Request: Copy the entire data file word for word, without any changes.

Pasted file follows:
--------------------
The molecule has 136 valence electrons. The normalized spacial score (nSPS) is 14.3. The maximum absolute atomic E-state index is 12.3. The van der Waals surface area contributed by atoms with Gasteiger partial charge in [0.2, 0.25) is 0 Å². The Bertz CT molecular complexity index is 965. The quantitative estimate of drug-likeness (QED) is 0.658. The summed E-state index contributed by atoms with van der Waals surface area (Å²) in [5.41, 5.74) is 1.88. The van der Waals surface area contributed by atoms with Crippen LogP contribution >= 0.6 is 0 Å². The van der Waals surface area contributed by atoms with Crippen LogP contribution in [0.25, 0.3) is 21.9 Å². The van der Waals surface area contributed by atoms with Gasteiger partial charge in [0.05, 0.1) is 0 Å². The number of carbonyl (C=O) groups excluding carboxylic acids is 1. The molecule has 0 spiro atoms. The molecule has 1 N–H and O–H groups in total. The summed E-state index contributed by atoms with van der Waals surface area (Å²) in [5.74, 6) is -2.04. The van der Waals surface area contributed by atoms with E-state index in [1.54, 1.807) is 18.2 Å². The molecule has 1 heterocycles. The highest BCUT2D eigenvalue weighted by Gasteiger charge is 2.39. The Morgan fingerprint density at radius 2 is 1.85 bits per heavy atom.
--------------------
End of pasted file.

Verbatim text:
The molecule has 136 valence electrons. The normalized spacial score (nSPS) is 14.3. The maximum absolute atomic E-state index is 12.3. The van der Waals surface area contributed by atoms with Gasteiger partial charge in [0.2, 0.25) is 0 Å². The Bertz CT molecular complexity index is 965. The quantitative estimate of drug-likeness (QED) is 0.658. The summed E-state index contributed by atoms with van der Waals surface area (Å²) in [5.41, 5.74) is 1.88. The van der Waals surface area contributed by atoms with Crippen LogP contribution >= 0.6 is 0 Å². The van der Waals surface area contributed by atoms with Crippen LogP contribution in [0.25, 0.3) is 21.9 Å². The van der Waals surface area contributed by atoms with Gasteiger partial charge in [0.05, 0.1) is 0 Å². The number of carbonyl (C=O) groups excluding carboxylic acids is 1. The molecule has 0 spiro atoms. The molecule has 1 N–H and O–H groups in total. The summed E-state index contributed by atoms with van der Waals surface area (Å²) in [5.74, 6) is -2.04. The van der Waals surface area contributed by atoms with E-state index in [1.54, 1.807) is 18.2 Å². The molecule has 1 heterocycles. The highest BCUT2D eigenvalue weighted by Gasteiger charge is 2.39. The Morgan fingerprint density at radius 2 is 1.85 bits per heavy atom.